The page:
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Scott Gavin Erickson (born February 2, 1968) is a former Major League Baseball pitcher.

Scott Erickson
Born: (1968-02-02) February 2, 1968 (age 51)
Long Beach, California
Batted: Right Threw: Right
MLB debut
June 25, 1990, for the Minnesota Twins
Last MLB appearance
June 8, 2006, for the New York Yankees
MLB statistics
Win–loss record142–136
Earned run average4.59
Career highlights and awards


Early lifeEdit

Erickson was born in Long Beach, California. He was highly involved in sports during high school while he attended Homestead High School in Cupertino, California. He played baseball, soccer, football, and basketball. He was CCS Junior of the Year in baseball. After completing his secondary education, he graduated from San Jose City College in 1988 with an AA Degree in Business. He was a Junior College 1st Team All American at San Jose. He then majored in Accounting with a minor in Psychology at the University of Arizona. Erickson was inducted into the Arizona Wildcat Hall of Fame after just one year of pitching at Arizona.[citation needed] Erickson set a school record for wins with an 18-3 record, as he led the country in wins (18), innings pitched (175), and complete games (14). Those impressive numbers earned him a unanimous First Team All-American honor. His teammates at Arizona included Trevor Hoffman, Kevin Long, and J. T. Snow.[1]


Minor leaguesEdit

Erickson began his professional career after being selected in the major league draft four times. He was drafted by the New York Mets in 1986 out of Homestead High School; the Houston Astros in 1987 and Toronto Blue Jays in 1988 out of San Jose City College; and in 1989 he was drafted by the Minnesota Twins in the 4th round of the amateur draft out of the University of Arizona. He finally signed his first pro contract with MInnesota. After 27 minor league starts,[2] Erickson rose to the major leagues in his second season of professional baseball with the Class AA Orlando Sun Rays.[3] He was on a five-game win streak with a record of 8-3 in the first half as an All Star in the Southern League.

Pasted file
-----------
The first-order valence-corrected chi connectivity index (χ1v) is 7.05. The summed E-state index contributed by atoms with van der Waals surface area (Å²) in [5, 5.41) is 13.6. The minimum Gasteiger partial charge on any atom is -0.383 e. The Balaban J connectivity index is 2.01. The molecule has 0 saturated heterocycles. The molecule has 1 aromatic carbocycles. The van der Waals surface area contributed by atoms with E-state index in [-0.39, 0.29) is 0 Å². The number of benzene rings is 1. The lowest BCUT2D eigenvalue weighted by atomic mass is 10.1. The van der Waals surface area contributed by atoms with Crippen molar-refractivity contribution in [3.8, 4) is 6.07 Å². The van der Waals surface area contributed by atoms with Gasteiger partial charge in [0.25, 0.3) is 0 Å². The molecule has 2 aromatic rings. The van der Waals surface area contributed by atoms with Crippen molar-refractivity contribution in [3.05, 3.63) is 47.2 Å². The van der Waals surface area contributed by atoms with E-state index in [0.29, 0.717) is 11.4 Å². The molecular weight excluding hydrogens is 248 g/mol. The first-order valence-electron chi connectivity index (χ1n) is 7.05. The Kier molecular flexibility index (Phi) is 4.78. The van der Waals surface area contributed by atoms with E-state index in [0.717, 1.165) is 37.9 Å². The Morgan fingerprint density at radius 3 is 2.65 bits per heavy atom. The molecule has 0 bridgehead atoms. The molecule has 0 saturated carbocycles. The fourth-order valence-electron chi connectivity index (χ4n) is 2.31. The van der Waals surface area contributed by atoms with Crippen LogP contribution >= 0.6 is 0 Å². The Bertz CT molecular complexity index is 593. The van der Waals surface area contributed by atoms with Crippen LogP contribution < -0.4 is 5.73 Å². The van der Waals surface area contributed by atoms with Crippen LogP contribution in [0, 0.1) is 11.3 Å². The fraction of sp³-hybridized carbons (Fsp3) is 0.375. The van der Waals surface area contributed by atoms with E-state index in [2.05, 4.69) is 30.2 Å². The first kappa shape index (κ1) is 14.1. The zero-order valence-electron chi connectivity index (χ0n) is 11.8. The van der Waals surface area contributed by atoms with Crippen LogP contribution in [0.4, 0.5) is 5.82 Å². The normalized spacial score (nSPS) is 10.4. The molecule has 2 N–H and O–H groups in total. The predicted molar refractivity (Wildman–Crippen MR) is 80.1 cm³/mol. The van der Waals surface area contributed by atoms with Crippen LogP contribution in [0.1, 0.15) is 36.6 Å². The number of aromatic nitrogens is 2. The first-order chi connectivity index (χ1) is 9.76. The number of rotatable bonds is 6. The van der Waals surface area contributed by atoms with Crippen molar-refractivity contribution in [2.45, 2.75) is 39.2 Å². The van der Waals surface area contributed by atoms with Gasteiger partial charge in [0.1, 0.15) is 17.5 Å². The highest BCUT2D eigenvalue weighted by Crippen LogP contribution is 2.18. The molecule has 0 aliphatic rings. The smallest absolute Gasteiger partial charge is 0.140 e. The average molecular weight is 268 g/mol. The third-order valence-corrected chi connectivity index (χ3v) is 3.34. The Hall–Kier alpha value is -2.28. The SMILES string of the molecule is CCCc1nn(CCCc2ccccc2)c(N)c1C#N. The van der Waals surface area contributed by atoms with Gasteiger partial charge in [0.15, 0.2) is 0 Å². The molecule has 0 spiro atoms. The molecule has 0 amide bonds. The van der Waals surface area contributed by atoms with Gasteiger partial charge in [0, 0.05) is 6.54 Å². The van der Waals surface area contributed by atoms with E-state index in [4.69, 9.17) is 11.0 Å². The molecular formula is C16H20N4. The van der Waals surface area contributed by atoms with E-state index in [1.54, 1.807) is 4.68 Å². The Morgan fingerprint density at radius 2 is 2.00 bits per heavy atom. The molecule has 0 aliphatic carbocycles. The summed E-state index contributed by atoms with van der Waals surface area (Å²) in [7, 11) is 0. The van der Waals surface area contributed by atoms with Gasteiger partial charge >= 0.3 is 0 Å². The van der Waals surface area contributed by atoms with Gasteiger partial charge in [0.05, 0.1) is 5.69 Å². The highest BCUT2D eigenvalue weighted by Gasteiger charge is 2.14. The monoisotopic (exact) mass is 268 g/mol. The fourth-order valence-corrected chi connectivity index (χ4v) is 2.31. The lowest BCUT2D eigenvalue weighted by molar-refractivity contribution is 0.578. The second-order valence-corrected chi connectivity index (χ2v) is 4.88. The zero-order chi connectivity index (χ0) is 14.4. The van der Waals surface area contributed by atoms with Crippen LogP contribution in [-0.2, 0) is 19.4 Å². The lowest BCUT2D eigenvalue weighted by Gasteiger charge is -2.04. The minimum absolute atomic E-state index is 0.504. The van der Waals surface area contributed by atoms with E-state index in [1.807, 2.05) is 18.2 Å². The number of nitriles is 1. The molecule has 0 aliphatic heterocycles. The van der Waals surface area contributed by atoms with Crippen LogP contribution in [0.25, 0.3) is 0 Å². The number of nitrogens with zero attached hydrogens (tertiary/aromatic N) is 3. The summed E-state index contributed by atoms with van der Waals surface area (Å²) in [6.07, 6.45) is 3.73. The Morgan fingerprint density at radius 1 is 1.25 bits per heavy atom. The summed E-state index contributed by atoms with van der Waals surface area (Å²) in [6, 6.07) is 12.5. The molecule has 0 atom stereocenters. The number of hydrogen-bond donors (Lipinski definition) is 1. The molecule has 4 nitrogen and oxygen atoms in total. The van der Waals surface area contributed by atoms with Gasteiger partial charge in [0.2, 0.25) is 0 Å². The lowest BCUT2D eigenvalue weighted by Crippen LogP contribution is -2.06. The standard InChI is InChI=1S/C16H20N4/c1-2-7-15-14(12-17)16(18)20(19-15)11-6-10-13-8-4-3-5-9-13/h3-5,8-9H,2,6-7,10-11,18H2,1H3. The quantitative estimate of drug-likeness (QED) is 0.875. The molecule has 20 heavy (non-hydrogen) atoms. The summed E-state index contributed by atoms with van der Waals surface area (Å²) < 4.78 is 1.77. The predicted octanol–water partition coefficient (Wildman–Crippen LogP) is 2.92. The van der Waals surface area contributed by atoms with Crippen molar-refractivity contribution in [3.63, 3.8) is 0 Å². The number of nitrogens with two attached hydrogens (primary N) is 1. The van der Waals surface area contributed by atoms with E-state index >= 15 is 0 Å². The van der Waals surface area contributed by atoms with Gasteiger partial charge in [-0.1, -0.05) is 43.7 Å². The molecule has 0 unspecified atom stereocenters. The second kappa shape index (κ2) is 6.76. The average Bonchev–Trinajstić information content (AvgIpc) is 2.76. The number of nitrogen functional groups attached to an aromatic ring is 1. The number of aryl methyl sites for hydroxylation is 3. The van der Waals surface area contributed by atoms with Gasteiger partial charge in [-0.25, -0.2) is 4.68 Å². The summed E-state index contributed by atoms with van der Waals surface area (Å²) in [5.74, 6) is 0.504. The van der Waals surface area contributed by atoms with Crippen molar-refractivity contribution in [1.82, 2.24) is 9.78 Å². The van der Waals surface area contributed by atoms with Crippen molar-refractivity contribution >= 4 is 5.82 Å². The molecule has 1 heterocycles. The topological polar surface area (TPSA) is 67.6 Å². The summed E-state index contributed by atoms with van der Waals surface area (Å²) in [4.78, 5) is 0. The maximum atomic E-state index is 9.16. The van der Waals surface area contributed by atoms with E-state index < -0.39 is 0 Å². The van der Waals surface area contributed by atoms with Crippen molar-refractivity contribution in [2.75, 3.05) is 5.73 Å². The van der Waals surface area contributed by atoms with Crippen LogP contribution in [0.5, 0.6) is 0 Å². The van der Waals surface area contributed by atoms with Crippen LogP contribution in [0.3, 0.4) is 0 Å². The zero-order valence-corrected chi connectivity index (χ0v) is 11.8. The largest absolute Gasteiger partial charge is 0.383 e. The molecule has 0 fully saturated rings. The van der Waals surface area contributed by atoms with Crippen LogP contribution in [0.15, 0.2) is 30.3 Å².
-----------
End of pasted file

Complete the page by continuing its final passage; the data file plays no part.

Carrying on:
Major leaguesEdit

Minnesota TwinsEdit

Erickson finished 1990 with a combined record of 16-7; going 5-0 in September and tying Dave Stewart for American League Pitcher of the Month. After posting a record of 12-2 with a 1.39 ERA in the first half of the 1991 season, including being awarded the American League Pitcher of the Month for May and June, Erickson was the first pitcher since 1954 to win 20 games in his first year in the Majors.[4] Erickson finished second to Roger Clemens for the American League Cy Young Award.[5] During the Twins 1991 World Series winning season, Erickson was also voted into the Top 10 for American League Most Valuable Player Award.

The following season, Erickson started 32 games, going 13-12 with 5 complete games. On April 27, 1994, Erickson no-hit the Milwaukee Brewers 6-0 at the Hubert H. Humphrey Metrodome, the first no-hitter ever pitched in that stadium. He became the third Twins pitcher, after Jack Kralick in 1962 and Dean Chance in 1967, to pitch a no-hitter; the former's had been the last no-hitter in a Twins home game, that game having taken place at the Metrodome's predecessor, Metropolitan Stadium. Erickson's no-hitter was thought to be impossible on The Metrodome's artificial turf and home run reputation.[6]

Baltimore OriolesEdit